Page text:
5 Behaviour Tips for a Happy Christmas Day

Updated: Mar 30, 2021

Santa, presents, chocolate, candy canes, cousins... there are a lot of exciting things about Christmas. It's the day every child looks forward to all year.

For many children, however, this excitement can get a bit much... the sugar + excitement + change of routine can equal some undesirable behaviours in the latter part of the day.

Here are 5 behaviour tips to minimise the meltdowns and maximise the happiness on Christmas day with your little ones.

1. Schedule some downtime into the day

If you're travelling around visiting family, Christmas Day can get quite hectic. Try to schedule some downtime into the day where your child can have a little bit of quiet with low stimulation. This could be as simple as going into a quiet room and reading a few stories together, or listening to a Christmas audio story. The key is to go for a quiet, calm space, with a slow-paced activity with the company of a loving adult.

2. Balance the sugar intake with some healthy choices and water

Keep tabs on your child's diet throughout the day. Start with a healthy breakfast (like porridge, eggs and toast etc.) - so you know he/she will have sustainable energy for the day. Make sure he/she gets some fruit and veggies on board throughout the day, plenty of water and something substantial for lunch - if you have to pull out a Vegemite sandwich at the Christmas table to ensure you get some food into him/her (and avoid a meltdown), don't be embarrassed - just do it. It's far better than the alternative.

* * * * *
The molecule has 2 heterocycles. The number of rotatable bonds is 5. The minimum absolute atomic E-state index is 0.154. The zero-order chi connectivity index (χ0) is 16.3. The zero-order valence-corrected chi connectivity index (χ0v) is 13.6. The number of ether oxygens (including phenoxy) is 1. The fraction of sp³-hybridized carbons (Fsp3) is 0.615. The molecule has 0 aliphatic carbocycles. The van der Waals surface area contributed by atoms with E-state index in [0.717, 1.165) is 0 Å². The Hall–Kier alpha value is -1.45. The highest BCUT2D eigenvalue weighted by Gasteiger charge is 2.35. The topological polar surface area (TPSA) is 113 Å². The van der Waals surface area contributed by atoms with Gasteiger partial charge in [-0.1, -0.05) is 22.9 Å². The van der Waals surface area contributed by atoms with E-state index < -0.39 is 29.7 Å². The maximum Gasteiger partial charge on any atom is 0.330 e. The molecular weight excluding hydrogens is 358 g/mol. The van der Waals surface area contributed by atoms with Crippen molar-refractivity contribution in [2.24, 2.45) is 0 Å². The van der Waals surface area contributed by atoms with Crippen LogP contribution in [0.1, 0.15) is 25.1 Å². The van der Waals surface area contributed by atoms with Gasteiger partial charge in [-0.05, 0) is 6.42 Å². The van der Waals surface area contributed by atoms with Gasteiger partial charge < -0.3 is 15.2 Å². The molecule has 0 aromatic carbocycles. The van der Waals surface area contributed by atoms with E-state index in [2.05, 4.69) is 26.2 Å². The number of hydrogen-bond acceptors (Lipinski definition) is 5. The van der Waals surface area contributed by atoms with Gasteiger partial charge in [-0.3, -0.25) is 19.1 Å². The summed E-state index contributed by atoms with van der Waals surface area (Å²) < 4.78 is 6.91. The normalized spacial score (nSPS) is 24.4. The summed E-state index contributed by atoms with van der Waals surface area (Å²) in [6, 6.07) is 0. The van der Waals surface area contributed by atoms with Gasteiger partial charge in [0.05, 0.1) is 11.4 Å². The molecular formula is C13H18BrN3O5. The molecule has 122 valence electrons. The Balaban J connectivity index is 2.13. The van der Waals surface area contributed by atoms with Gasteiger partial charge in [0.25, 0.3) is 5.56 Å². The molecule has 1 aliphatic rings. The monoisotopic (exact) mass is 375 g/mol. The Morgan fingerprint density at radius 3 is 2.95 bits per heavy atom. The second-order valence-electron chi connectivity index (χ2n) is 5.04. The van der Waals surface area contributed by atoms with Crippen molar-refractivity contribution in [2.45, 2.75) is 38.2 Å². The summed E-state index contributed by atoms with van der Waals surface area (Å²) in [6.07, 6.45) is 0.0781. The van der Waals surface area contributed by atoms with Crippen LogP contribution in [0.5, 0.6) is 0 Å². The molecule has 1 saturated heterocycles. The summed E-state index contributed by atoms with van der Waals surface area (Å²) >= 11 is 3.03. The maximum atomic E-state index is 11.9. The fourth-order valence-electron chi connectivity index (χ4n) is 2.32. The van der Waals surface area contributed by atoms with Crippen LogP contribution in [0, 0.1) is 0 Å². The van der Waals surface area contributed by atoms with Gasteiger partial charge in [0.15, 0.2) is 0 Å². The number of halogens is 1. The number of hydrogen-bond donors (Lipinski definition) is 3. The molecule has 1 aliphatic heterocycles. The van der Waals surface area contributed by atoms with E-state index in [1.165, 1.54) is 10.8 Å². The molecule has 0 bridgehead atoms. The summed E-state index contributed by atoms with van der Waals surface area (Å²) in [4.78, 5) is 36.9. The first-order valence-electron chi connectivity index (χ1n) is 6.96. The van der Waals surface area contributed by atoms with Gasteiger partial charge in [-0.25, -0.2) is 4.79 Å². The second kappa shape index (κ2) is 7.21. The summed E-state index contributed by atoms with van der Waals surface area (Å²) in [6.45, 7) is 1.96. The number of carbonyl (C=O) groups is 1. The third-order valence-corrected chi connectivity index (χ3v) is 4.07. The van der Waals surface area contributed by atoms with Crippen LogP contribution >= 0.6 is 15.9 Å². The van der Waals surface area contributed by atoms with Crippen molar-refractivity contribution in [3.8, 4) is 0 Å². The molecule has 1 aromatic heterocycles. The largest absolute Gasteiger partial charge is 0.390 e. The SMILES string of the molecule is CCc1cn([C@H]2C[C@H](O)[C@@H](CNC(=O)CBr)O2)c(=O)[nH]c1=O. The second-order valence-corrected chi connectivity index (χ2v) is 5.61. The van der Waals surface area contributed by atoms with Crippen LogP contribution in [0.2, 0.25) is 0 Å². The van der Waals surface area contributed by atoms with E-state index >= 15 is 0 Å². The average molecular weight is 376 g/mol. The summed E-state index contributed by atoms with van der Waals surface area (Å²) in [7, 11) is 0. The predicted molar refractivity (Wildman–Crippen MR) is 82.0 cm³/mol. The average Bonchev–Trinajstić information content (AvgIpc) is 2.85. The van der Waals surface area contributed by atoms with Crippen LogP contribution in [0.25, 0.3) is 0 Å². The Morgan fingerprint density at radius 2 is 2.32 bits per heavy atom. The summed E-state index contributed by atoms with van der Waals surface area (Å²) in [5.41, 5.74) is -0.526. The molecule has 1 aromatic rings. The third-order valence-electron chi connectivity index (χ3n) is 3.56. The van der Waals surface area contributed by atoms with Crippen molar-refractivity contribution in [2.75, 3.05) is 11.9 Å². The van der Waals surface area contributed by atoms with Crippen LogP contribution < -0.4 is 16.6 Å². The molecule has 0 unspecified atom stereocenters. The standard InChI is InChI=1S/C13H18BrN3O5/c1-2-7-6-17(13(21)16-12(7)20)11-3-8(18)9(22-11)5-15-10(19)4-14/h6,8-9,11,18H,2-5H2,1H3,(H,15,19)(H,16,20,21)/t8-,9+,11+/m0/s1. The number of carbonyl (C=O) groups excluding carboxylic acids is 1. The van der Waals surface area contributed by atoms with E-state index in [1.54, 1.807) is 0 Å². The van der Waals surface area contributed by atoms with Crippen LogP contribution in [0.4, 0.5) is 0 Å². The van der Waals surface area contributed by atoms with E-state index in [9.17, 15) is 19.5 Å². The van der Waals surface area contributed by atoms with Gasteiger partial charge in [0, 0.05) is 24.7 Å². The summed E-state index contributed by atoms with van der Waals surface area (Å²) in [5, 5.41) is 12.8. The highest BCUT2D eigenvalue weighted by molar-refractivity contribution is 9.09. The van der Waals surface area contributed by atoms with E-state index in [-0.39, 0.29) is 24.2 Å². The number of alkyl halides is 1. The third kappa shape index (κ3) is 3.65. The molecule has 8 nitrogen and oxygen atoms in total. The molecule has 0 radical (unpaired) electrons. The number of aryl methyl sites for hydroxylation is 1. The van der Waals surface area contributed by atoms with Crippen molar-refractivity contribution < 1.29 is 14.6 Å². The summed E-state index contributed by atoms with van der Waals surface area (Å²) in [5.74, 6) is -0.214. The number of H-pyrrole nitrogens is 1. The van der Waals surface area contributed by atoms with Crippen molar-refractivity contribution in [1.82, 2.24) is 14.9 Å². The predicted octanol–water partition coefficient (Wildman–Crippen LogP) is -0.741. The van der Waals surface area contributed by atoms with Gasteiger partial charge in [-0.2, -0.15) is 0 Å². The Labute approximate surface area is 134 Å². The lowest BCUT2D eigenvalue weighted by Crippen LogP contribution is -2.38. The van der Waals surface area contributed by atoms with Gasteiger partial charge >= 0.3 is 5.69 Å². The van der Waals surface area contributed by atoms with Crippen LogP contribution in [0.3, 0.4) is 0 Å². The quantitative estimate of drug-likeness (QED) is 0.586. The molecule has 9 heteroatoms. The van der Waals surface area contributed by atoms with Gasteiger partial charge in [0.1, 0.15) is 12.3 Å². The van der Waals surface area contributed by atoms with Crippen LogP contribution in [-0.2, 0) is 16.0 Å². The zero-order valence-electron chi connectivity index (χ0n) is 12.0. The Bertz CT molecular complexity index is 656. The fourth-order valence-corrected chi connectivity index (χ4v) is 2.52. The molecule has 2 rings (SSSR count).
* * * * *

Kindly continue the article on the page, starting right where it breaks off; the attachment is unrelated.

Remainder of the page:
3. Keep your child informed

Children thrive on routine and especially love knowing what is coming up next. You can prepare older children at the start of the day by giving them a brief rundown of the main events of the day. Children of all ages appreciate plenty of warning before a new phase takes place. For example, we are going to Grandmas soon can you please brush your teeth, then when it's five minutes until you leave say, "We're going in five minutes so can you please tidy up and hop in the car."

4. Keep nap time as normal as possible

If your child usually naps then be sure to find a quiet space for them to nap. A tired, over-stimulated, over-sugared child is definitely going to have a meltdown at some stage, it's worth the extra effort!

5. Take your child out to get some nature/active time

Try to find a spare five minutes in your day to head to the park or the beach and have a quick run around. A bit of fresh air and some exercise after Christmas lunch will make a huge difference to everyone's state of mind.

Finally, it's a good idea to have a plan up your sleeve for what you will do if your child doesn't make good behaviour choices. If your comfortable it's a good idea to communicate the plan with other adults present to ensure there are no mixed messages and there is consistency for your child.

I hope you have a wonderful, happy Christmas day with your beautiful family!!

All the best.

Kirsty xoxo

Kirsty is a Teacher, Family Coach, Mum of three special boys and author of the book 'Values Guided Parenting'.

She has combined her passion for parenting, her love of literacy and her 17 years of experience working with children & families to found Parent Like You.

Kirsty specialises in empowering parents to overcome their every day parenting challenges through her 1-2-1 coaching, online courses, and practical resources.

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